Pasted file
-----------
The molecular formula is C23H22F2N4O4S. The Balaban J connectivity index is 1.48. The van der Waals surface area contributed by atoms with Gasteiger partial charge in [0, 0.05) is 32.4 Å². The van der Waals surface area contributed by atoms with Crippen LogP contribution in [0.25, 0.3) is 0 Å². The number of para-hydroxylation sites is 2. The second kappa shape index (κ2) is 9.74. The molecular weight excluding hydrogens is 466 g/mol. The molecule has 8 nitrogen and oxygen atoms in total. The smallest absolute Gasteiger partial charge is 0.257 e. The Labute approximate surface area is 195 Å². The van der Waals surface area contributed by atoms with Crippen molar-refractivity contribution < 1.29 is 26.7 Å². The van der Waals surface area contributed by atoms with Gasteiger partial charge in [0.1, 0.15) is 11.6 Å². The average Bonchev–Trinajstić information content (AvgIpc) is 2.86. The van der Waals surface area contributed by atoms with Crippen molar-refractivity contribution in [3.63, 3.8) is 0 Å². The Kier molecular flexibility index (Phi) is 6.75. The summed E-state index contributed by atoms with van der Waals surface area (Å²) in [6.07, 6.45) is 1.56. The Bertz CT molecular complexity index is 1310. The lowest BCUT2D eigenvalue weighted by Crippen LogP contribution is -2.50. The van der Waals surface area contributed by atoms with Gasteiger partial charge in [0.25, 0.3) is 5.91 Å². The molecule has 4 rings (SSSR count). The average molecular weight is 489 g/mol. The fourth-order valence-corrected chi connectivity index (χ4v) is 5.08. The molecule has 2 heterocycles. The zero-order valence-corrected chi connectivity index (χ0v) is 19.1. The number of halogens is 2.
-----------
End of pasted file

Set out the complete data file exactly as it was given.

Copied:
The molecular formula is C23H22F2N4O4S. The Balaban J connectivity index is 1.48. The van der Waals surface area contributed by atoms with Gasteiger partial charge in [0, 0.05) is 32.4 Å². The van der Waals surface area contributed by atoms with Crippen LogP contribution in [0.25, 0.3) is 0 Å². The number of para-hydroxylation sites is 2. The second kappa shape index (κ2) is 9.74. The molecular weight excluding hydrogens is 466 g/mol. The molecule has 8 nitrogen and oxygen atoms in total. The smallest absolute Gasteiger partial charge is 0.257 e. The Labute approximate surface area is 195 Å². The van der Waals surface area contributed by atoms with Crippen molar-refractivity contribution < 1.29 is 26.7 Å². The van der Waals surface area contributed by atoms with Gasteiger partial charge in [0.1, 0.15) is 11.6 Å². The average Bonchev–Trinajstić information content (AvgIpc) is 2.86. The van der Waals surface area contributed by atoms with Crippen molar-refractivity contribution in [3.63, 3.8) is 0 Å². The Kier molecular flexibility index (Phi) is 6.75. The summed E-state index contributed by atoms with van der Waals surface area (Å²) in [6.07, 6.45) is 1.56. The Bertz CT molecular complexity index is 1310. The lowest BCUT2D eigenvalue weighted by Crippen LogP contribution is -2.50. The van der Waals surface area contributed by atoms with Gasteiger partial charge in [0.25, 0.3) is 5.91 Å². The molecule has 4 rings (SSSR count). The average molecular weight is 489 g/mol. The fourth-order valence-corrected chi connectivity index (χ4v) is 5.08. The molecule has 2 heterocycles. The zero-order valence-corrected chi connectivity index (χ0v) is 19.1. The number of halogens is 2.